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Idared, with its bright crimson peel, is a fairly large, crisp apple when first picked, often lacking flavor. However, it develops greater sweetness and complexity over time. After a few weeks or months in cold storage, it becomes a superb apple for sauce, pies, or as part of a cider blend. Its aromatic white flesh holds its shape when cooked, too. A late-season apple, Idareds are ready for harvest in early October.
Discovered: 1935 Moscow, Idaho
Parentage: Jonathan x Wagener
Harvest: Late SeasonLearn more and find orchards
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Apples of New England is an indispensable resource for anyone searching for apples in New England orchards, farm stands, or grocery stores — or trying to identify an apple tree in their own backyard. The book contains descriptions and color photographs of more than 200 apples discovered, grown, or sold in New England, accompanied by notes about flavor and texture, history, ripening time, storage quality, and best use. Apples of New England offers practical advice about rare heirlooms and newly discovered apples.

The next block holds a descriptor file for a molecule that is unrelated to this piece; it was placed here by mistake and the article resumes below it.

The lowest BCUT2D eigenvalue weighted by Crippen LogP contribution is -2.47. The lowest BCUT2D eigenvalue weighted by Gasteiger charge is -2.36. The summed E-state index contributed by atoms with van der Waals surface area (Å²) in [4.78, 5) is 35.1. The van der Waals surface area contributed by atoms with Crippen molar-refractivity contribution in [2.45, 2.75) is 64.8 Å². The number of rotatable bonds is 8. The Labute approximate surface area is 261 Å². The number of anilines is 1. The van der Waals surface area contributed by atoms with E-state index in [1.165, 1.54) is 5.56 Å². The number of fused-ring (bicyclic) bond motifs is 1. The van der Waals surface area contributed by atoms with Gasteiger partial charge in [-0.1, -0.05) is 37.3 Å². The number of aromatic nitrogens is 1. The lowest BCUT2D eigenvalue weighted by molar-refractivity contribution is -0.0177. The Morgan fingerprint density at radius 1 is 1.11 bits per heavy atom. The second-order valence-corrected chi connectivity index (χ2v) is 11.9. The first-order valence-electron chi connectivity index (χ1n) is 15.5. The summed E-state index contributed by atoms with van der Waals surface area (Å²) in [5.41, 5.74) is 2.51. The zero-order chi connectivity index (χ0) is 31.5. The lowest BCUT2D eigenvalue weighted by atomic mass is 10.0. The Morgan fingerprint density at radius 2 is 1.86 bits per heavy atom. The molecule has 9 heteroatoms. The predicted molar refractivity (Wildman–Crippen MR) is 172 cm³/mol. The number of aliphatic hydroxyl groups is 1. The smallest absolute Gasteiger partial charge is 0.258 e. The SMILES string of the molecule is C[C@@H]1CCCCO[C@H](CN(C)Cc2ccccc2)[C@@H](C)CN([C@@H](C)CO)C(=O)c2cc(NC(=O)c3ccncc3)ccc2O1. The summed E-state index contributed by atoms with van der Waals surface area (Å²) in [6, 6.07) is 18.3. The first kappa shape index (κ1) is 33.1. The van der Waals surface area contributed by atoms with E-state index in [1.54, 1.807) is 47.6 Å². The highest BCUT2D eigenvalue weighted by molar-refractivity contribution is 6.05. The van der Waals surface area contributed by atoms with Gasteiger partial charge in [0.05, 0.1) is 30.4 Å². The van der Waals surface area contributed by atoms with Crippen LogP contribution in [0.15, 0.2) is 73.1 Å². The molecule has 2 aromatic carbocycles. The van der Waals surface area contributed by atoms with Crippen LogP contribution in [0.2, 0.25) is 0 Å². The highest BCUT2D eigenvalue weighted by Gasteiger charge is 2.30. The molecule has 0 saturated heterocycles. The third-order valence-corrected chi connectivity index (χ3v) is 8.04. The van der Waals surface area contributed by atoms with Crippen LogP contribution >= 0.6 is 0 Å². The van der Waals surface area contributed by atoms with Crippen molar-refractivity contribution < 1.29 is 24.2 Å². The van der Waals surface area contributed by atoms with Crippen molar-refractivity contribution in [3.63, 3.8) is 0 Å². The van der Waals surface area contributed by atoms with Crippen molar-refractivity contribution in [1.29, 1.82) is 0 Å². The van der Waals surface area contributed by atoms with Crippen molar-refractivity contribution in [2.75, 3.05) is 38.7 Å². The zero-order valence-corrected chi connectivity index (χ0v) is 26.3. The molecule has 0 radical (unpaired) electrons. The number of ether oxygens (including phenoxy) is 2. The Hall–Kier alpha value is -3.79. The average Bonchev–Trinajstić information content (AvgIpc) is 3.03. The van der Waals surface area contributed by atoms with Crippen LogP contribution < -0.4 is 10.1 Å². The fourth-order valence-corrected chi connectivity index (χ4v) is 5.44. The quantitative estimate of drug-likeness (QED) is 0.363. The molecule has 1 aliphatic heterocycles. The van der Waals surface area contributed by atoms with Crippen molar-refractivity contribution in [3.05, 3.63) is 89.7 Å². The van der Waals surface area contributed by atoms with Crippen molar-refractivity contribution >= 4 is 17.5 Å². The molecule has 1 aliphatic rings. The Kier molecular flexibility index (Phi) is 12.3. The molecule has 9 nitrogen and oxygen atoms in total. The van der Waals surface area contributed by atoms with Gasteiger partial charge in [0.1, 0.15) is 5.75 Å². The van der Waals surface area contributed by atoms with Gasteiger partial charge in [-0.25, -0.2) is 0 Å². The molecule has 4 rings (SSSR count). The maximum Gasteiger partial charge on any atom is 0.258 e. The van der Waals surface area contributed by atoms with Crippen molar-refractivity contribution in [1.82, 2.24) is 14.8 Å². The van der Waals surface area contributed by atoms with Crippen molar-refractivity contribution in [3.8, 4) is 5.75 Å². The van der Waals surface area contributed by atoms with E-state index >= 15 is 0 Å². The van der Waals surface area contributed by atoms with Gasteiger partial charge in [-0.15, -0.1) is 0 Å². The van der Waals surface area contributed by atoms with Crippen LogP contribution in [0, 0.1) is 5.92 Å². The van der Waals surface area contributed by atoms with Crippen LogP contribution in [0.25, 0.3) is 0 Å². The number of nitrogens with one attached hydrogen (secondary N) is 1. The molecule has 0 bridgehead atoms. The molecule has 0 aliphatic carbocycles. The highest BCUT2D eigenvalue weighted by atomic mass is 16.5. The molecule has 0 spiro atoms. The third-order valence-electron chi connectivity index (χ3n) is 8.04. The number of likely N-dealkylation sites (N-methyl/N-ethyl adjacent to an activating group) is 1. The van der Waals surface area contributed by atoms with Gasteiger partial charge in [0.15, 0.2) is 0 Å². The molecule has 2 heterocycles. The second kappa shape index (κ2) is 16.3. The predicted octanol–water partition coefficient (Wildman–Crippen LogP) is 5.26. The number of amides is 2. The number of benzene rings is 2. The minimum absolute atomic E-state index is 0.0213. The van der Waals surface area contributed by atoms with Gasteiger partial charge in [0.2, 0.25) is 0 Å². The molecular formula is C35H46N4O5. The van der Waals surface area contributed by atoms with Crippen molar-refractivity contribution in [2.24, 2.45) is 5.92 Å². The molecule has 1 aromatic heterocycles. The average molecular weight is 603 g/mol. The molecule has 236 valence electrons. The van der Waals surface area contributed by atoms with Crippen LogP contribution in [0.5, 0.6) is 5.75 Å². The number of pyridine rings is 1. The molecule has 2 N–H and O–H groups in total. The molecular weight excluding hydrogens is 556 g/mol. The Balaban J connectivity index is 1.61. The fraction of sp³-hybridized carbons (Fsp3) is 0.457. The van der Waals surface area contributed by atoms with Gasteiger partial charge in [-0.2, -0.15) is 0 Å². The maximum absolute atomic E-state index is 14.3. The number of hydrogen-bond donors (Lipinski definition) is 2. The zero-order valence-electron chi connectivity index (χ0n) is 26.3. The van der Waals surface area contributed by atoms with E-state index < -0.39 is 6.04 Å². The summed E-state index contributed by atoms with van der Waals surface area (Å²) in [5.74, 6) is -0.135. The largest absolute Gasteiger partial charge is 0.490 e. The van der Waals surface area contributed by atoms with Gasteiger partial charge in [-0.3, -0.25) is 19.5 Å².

Apples of New England includes chapters on the rich tradition of apple growing in New England, and on the “fathers” of American apples, Massachusetts natives John Chapman (“Johnny Appleseed”) and Henry David Thoreau. Apples of New England presents the apple in all of its splendor: as a biological wonder, as a super food, as a work of art, and as a cultural icon.
America’s Apple takes an in-depth look at how America’s favorite fruit is grown, packed, sold, and eaten. Includes chapters on heirloom apples, John Chapman (aka Johnny Appleseed), apple drinks, and the best way to cook with apples. America’s Apple has an illustrated index of 120 apple varieties grown in the United States, and nearly 50 four-color photographs from America’s orchards by Bar Lois Weeks.
Apples of New England and America’s Apple are available at Amazon.com. For information about bulk orders, contact firstname.lastname@example.org.